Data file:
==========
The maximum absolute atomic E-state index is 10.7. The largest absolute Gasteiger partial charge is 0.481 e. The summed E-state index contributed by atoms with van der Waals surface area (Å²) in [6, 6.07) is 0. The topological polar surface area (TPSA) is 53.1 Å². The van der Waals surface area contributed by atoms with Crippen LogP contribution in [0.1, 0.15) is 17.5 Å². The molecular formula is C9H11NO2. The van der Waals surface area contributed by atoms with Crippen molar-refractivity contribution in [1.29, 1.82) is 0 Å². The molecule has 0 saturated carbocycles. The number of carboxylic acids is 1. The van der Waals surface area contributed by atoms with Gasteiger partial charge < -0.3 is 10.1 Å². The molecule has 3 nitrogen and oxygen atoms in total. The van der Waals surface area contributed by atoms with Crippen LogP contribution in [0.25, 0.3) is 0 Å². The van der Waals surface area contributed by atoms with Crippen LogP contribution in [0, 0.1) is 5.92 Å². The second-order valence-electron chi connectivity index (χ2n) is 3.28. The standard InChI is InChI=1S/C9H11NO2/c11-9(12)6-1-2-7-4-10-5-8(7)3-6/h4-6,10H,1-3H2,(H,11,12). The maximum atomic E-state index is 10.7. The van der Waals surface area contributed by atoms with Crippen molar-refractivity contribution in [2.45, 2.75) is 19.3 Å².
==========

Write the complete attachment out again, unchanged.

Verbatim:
The maximum absolute atomic E-state index is 10.7. The largest absolute Gasteiger partial charge is 0.481 e. The summed E-state index contributed by atoms with van der Waals surface area (Å²) in [6, 6.07) is 0. The topological polar surface area (TPSA) is 53.1 Å². The van der Waals surface area contributed by atoms with Crippen LogP contribution in [0.1, 0.15) is 17.5 Å². The molecular formula is C9H11NO2. The van der Waals surface area contributed by atoms with Crippen molar-refractivity contribution in [1.29, 1.82) is 0 Å². The molecule has 0 saturated carbocycles. The number of carboxylic acids is 1. The van der Waals surface area contributed by atoms with Gasteiger partial charge < -0.3 is 10.1 Å². The molecule has 3 nitrogen and oxygen atoms in total. The van der Waals surface area contributed by atoms with Crippen LogP contribution in [0.25, 0.3) is 0 Å². The van der Waals surface area contributed by atoms with Crippen LogP contribution in [0, 0.1) is 5.92 Å². The second-order valence-electron chi connectivity index (χ2n) is 3.28. The standard InChI is InChI=1S/C9H11NO2/c11-9(12)6-1-2-7-4-10-5-8(7)3-6/h4-6,10H,1-3H2,(H,11,12). The maximum atomic E-state index is 10.7. The van der Waals surface area contributed by atoms with Crippen molar-refractivity contribution in [2.45, 2.75) is 19.3 Å².